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A third-order consensus approach is proposed for the vehicle platoon. For addressing the platoon problem, a realistic, third-order vehicle dynamics model is used, and the spacing policy and the vehicle acceleration error are embedded into the consensus protocol. A sufficient and necessary condition of asymptotically stability is obtained for the vehicle platooning system. Numerical simulations for several traffic scenarios are carried out. The results demonstrate the effectiveness and the robustness of the presented approach.

Traffic congestion is a serious problem and considerable challenge in many parts of the world. How to alleviate traffic congestion has attracted great concern in recent years. Platoon based cooperative driving is one of the promising approaches to improve traffic flow, enhance traffic capacity, and reduce fuel consumption (see [

This paper is concerned with the consensus control strategy for platooning of vehicles. Consensus control is an active research field in multivehicle cooperative control. The pioneering work has been reported by Fax and Murray [

di Bernardo et al. [

In [

Jia and Ngoduy [

In this paper, we propose a novel third-order consensus strategy for the vehicle platooning system. Comparing with the studies [

The rest of the paper is organized as follows. In Section

Suppose that the platoon consists of a leader vehicle (labeled with 0) and

We next recall some important lemmas and theorems used in studying the stability of the vehicle platoon system.

Let

Let

Let

For any

The cooperative driving strategy of the platoon is to make each member of the platoon follow the leader’s behavior and maintain the desired small intervehicle spacing. Consider a platoon consisting of

The consensus control goal of the platoon can be expressed as

To achieve the control goal that the platoon members follow the leader’s state, we design the following consensus control algorithm embedding the spacing policy information and the time-varying communication delays:

The algorithm (

According to (

To prove asymptotic stability of the closed-loop dynamics driven by the control action, we first define position, velocity, and acceleration errors with respect to the reference signals

Applying the Leibniz-Newton formula leads to

The matrix

Let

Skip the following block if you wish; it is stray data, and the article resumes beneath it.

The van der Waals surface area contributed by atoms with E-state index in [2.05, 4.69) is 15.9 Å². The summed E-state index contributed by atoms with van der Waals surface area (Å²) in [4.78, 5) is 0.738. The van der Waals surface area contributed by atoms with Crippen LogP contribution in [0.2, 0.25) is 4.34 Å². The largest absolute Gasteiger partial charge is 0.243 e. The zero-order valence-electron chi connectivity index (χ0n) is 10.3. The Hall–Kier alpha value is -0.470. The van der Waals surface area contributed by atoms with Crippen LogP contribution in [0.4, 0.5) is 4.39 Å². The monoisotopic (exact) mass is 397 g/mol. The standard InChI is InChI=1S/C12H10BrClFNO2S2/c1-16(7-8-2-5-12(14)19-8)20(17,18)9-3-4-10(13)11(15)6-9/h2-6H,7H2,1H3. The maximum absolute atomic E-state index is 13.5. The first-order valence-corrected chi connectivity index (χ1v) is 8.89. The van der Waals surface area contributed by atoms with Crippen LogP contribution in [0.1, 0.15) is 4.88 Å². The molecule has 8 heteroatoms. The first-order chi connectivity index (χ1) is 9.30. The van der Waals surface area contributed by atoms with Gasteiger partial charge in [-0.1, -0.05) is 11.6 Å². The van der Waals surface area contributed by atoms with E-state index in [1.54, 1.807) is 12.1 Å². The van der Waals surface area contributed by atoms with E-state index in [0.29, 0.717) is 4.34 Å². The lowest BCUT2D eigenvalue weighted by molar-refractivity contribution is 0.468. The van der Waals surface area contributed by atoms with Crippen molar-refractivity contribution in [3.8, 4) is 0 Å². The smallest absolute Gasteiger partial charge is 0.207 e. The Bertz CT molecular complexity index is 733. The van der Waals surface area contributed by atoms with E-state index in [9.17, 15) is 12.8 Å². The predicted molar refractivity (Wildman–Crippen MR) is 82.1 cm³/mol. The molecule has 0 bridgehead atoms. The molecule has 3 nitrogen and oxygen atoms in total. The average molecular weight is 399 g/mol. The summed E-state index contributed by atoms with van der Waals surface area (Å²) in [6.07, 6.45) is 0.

Let the matrix

Let

(Necessity). If

Consider system (

Choose appropriate control parameters based on Lemma

(Necessity). Notice that system (

We adopt PLEXE simulator [

Parameters for the traffic simulation and consensus control algorithm.

| | | |
---|---|---|---|

Vehicle length | 4 m | Maximum acceleration | 3 m^{2}/s |

Stable speed | 25 m/s | Maximum deceleration | 5 m^{2}/s |

Vehicle drivetrain | 0.5 s | Maximum velocity | 35 m/s |

Control parameters | | Standstill distance | 15 m |

if | |

We select a typical communication topology: the leader- and predecessor-following topology considering information from both the preceding vehicle and the leader (see Figure

The information flow topology used in simulations: leader- and predecessor-following topology.

We first consider the platoon composed of seven following vehicles and a leader initially starting from different positions with different speeds. It is assumed that there are no packet losses to avoid the effect of the communication on the system performance. Figure

Platoon performance for the initial scenario: (a) the position error

We consider a single large perturbation scenario similarly reported in [^{2}/s from 10 m/s to 25 m/s. The test is used to evaluate the ability of the approach in tracking the leader motion. The simulation results are shown in Figure

Platoon performance for a single large perturbation scenario: (a) the position error

To further verify the efficiency of the presented algorithm, we consider a periodic disturbance, where the following sinusoidal disturbance is added onto the leading vehicle speed:

Platoon performance for the sinusoidal disturbance scenario: (a) the relative position

We next study another kind of perturbation coming from security risks discussed by [

Platoon performance for the initial scenario under spoofing attack: (a) the position error

In this subsection, we study the performance of the proposed consensus algorithm for different platoon lengths. We consider the platoons with 4, 7, 10, 13, and 16 vehicles. Figure

Platoon performance in the presence of the initial scenario under different platoon lengths: (a) the position error

Figure

Platoon performance in the presence of the sinusoidal disturbance scenario under different platoon lengths: (a) speed; (b) acceleration.

In this paper, we have proposed a novel third-order consensus strategy for the vehicle platoon and have proven the asymptotically stability of the platooning algorithm in presence of time-varying delays. We have tested several traffic scenarios including the initial case, the large perturbation, the sinusoidal disturbance, and the perturbation coming from security risks. The simulation results illustrate the effectiveness of the approach and confirm the robustness of the proposed strategy in the presence of perturbations. In addition, the proposed consensus control approach shows the effectiveness for different platoon lengths. Future work will be devoted to investigating the effect of switching communication network topologies. Furthermore, more sophisticated spacing strategy should be introduced to determine the desired distance of vehicle. In addition, how to choose the optimal control parameter values will be studied in future work.

The data used to support the findings of this study are available from the corresponding author upon request.

The authors declare that they have no conflicts of interest.

This work was supported by the National Natural Science Foundation of China (no. 11772264).